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The Kings Gather Against God
Is the world approaching another world war? Is that war leading toward the final great war of wars? These and similar questions are upon many tongues at this very hour.
We have chosen to consider the things which have to do with "wars and rumours of wars," because our Scripture lesson opens with a confederacy of kings setting themselves against Joshua and the Children of Israel.
1. Is this age the age of the Prince of Peace? Some say it is. What says the more sure Word of Prophecy? Christ will be enthroned Prince of Peace only when He is enthroned as King upon the throne of David. Yes, the time must come and come it will, when the nations will beat their swords into plowshares, and their spears into pruning hooks. Nation will no more war against nation. However, that day is not now.
2. In this age, wars are determined. Did not Christ say, relative to the end of this age, and to the signs of His Coming, "And ye shall hear of wars and rumours of wars: see that ye be not troubled: for all these things must come to pass, but the end is not yet. For nation shall rise against nation, and kingdom against kingdom"?
In the Second Psalm is written an end-time scene. Here are the words: "The kings of the earth set themselves, and the rulers take counsel together, against the Lord, and against His Anointed, saying, Let us break their bands asunder, and cast away their cords from us." What then? He that sitteth in the Heavens shall laugh: the Lord shall have them in derision."
3. The whole world as we write (January, 1937) is trembling over a great volcano, as it were, dreading the moment when an erruption may break forth. Feverishly each great world power is trying to outdo other world powers in inventing impregnable protections against an enemy assault, on the one hand, while they stretch every nerve in creating and perfecting instruments of destruction, on the other hand, that will sweep every foe from off the face of the earth.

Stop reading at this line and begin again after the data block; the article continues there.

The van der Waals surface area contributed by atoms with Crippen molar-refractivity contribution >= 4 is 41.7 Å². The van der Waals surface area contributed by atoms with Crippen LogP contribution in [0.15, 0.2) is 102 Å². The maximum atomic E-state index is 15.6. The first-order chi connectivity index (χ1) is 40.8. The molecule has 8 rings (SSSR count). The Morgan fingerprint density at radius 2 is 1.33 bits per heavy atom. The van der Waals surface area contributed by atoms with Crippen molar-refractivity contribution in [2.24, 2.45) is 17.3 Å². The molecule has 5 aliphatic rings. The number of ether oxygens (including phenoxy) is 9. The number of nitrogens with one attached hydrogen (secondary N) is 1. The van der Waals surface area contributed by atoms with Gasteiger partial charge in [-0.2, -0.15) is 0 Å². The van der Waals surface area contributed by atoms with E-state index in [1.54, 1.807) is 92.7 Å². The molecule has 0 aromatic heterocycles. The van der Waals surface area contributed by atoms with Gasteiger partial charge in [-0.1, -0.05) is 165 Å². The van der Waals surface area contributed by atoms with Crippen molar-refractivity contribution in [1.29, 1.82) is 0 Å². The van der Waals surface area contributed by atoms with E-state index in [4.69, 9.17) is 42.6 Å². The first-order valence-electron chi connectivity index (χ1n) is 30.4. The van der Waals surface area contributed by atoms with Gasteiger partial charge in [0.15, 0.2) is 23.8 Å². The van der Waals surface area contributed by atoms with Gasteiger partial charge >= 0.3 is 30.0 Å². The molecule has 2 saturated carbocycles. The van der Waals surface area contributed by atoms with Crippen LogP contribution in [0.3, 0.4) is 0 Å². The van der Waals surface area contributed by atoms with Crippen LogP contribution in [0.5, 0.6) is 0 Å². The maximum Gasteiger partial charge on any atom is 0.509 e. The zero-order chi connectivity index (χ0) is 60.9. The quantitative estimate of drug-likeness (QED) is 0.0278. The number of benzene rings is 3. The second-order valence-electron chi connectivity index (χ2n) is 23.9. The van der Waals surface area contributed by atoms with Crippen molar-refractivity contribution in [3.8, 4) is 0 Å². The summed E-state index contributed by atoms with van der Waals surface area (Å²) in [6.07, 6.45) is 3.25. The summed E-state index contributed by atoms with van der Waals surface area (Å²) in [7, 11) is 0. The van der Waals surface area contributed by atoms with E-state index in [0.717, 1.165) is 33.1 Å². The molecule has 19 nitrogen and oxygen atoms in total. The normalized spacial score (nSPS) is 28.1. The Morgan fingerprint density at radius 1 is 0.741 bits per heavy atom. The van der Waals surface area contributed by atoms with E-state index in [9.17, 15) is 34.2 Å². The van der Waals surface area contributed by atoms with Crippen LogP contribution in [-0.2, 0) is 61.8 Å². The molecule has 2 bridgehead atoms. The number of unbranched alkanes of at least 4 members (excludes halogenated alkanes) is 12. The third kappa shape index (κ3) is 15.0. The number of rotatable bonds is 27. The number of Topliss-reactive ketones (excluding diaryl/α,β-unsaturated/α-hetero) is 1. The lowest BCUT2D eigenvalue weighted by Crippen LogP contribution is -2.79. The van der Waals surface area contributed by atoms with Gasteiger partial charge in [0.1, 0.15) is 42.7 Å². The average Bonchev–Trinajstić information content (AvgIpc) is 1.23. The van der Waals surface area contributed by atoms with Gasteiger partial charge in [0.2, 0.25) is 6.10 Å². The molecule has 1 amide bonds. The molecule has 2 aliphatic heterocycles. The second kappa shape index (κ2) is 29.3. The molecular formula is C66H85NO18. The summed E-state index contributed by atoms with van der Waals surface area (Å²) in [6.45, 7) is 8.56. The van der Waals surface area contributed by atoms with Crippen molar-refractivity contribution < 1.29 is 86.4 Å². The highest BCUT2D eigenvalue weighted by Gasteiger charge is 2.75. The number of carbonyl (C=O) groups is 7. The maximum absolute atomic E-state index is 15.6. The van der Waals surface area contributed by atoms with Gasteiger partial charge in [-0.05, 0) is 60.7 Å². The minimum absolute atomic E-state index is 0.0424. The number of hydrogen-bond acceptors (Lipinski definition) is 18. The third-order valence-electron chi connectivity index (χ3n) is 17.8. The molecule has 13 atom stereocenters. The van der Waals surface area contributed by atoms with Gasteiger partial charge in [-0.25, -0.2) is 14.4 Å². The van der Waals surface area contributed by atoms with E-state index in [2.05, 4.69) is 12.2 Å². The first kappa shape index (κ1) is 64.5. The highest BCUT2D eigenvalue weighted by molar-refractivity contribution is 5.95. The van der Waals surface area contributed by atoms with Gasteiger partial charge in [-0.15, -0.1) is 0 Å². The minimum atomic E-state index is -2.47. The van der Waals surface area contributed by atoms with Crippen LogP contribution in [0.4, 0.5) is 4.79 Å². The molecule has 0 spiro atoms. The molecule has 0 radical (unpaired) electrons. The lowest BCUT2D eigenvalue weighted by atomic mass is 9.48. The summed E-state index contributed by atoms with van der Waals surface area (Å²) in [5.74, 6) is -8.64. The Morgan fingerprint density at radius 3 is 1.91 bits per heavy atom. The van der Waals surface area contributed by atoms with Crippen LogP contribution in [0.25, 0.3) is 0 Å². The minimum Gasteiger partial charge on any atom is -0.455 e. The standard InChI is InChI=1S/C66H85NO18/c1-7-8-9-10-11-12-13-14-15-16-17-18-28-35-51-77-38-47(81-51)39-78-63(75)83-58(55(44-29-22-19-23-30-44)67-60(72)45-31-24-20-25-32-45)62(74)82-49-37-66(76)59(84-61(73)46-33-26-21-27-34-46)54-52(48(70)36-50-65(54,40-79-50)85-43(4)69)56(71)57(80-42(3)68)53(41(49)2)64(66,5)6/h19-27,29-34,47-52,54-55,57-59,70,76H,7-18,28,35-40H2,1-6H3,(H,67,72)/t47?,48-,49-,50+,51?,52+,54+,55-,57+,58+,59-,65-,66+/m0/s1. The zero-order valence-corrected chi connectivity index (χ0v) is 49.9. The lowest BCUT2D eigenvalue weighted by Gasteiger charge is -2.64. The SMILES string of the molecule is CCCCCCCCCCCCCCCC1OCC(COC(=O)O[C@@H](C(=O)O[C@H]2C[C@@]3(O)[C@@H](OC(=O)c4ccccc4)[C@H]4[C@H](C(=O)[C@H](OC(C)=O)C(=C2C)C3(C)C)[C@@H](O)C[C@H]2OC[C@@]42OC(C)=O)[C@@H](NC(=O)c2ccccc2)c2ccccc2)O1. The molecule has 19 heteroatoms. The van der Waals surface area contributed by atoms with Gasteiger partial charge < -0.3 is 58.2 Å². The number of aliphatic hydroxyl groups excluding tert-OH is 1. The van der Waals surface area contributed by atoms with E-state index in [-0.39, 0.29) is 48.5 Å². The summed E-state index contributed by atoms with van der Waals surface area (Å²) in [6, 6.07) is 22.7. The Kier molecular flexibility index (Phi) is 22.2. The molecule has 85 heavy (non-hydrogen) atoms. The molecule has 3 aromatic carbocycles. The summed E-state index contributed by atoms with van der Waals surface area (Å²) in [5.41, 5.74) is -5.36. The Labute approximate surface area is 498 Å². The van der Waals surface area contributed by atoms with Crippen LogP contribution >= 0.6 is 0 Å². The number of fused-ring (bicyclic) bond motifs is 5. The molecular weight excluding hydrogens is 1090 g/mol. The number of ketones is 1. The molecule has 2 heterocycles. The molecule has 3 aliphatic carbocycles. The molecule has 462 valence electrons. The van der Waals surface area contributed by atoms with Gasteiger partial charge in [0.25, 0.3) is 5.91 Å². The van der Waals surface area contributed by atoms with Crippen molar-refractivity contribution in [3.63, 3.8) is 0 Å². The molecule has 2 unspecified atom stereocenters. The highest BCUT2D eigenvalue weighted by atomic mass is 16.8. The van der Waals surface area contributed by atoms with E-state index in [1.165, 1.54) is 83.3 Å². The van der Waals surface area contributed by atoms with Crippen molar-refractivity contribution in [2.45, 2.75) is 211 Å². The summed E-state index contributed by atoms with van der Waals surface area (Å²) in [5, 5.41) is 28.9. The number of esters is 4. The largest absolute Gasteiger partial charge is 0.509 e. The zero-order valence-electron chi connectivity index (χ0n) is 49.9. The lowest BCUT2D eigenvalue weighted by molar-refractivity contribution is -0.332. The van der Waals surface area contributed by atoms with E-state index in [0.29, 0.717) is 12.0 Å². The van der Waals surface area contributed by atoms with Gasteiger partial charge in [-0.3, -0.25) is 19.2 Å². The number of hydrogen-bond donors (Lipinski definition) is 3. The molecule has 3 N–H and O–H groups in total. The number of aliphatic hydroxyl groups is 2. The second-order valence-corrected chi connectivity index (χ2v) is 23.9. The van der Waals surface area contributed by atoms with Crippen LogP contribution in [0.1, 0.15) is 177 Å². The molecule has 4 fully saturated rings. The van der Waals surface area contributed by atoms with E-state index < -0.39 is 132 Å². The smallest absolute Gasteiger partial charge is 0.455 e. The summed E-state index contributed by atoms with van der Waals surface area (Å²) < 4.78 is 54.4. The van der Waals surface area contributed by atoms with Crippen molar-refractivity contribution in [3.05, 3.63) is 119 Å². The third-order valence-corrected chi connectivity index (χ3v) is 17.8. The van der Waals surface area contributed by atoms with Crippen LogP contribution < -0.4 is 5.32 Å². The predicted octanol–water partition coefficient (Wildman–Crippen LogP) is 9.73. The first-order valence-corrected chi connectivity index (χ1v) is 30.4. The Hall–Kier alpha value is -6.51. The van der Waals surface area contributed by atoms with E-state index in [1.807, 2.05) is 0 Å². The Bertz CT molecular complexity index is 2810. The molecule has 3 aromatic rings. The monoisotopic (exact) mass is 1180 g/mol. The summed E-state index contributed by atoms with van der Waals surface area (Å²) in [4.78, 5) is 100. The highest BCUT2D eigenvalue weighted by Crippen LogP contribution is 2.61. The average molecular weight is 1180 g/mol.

Many are preaching peace; all are outwardly, at least, striving for peace; while all are preparing for war. The nations of this day know that supremacy on land and sea and air means their only hope of safety.
4. The great war cataclysm may be delayed, but it cannot be stayed for long. God's prophetic Scriptures will be fulfilled to the letter. This age will soon see the red horse of war (Revelation 6:1-66.6.17 ) coming forth to take peace from off the earth. He will be followed by the black horse of famine and the pale horse of pestilence and death.
After all of that, there will be another horse rider. He comes forth at the close of the tribulation, comes riding on a white horse. His Name is King of kings, and Lord of lords. He has another Name, The Word of God. He goes forth to war in righteousness. With the breath of his lips he will destroy the antichrist.
Arise, O Lord, the night is far o'erspent,
The harvest of the earth is ripe in sin;
The wicked hold the reins; the woes begin;
The world on evil sets its heart intent.
The nations gather, and the night grows on:
They set themselves together, Christ to rout;
They cast His cords away, break loose and shout
Against the Lord, and His Anointed One:
The Jews now languish, as they plead for Thee,
Their hearts grow weary; hark, how deep their sigh:
"Come down, O Lord, our foes against us cry;
Come set Thine own, Thy captive people free:
Burst forth and shine, O Sun of Righteousness,
Come down Thy chosen people to redress."
I. THE SUBMISSION OP GIBEON (Joshua 10:1-6.10.2 )
1. The story of Gibeon's Strategy. The 9th chapter of Joshua tells us the full story of how the subtle Gibeonites came down to Joshua and the princes of Israel, attired as wanderers and pilgrims from a far country, suing for peace.
What prompted the Gibeonites to make peace? They had heard of the destruction of Jericho and Ai, and were filled with fear, lest they also should be destroyed. There is a rightful place for fear.
When the unsaved see the ravages of sin around them, and contemplate the wrath of a holy God, should they not fear? He who is under the Blood of Christ, under a true token, need not fear. He is saved, and, being saved, he is safe from wrath.
He who believeth not shall be damned. Surely such an one, with the wrath of God sweeping down upon him, may well fear.